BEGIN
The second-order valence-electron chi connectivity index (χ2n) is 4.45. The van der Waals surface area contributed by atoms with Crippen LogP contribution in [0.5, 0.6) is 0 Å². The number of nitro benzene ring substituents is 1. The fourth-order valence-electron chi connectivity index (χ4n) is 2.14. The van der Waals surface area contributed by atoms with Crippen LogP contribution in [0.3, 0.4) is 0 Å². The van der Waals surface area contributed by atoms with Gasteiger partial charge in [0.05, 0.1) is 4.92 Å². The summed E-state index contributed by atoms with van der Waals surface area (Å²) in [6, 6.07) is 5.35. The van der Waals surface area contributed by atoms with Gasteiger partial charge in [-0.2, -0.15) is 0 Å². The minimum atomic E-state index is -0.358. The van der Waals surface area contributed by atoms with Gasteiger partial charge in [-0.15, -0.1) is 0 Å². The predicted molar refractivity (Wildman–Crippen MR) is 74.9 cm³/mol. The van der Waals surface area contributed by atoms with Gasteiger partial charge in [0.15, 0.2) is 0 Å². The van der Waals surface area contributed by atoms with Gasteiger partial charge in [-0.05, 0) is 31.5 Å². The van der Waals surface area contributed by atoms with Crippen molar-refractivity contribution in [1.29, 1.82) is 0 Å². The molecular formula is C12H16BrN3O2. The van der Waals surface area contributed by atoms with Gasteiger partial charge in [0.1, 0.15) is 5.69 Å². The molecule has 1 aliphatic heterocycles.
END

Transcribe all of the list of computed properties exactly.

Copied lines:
The second-order valence-electron chi connectivity index (χ2n) is 4.45. The van der Waals surface area contributed by atoms with Crippen LogP contribution in [0.5, 0.6) is 0 Å². The number of nitro benzene ring substituents is 1. The fourth-order valence-electron chi connectivity index (χ4n) is 2.14. The van der Waals surface area contributed by atoms with Crippen LogP contribution in [0.3, 0.4) is 0 Å². The van der Waals surface area contributed by atoms with Gasteiger partial charge in [0.05, 0.1) is 4.92 Å². The summed E-state index contributed by atoms with van der Waals surface area (Å²) in [6, 6.07) is 5.35. The van der Waals surface area contributed by atoms with Gasteiger partial charge in [-0.2, -0.15) is 0 Å². The minimum atomic E-state index is -0.358. The van der Waals surface area contributed by atoms with Gasteiger partial charge in [-0.15, -0.1) is 0 Å². The predicted molar refractivity (Wildman–Crippen MR) is 74.9 cm³/mol. The van der Waals surface area contributed by atoms with Gasteiger partial charge in [0.15, 0.2) is 0 Å². The van der Waals surface area contributed by atoms with Gasteiger partial charge in [-0.05, 0) is 31.5 Å². The van der Waals surface area contributed by atoms with Crippen molar-refractivity contribution in [1.29, 1.82) is 0 Å². The molecular formula is C12H16BrN3O2. The van der Waals surface area contributed by atoms with Gasteiger partial charge in [0.1, 0.15) is 5.69 Å². The molecule has 1 aliphatic heterocycles.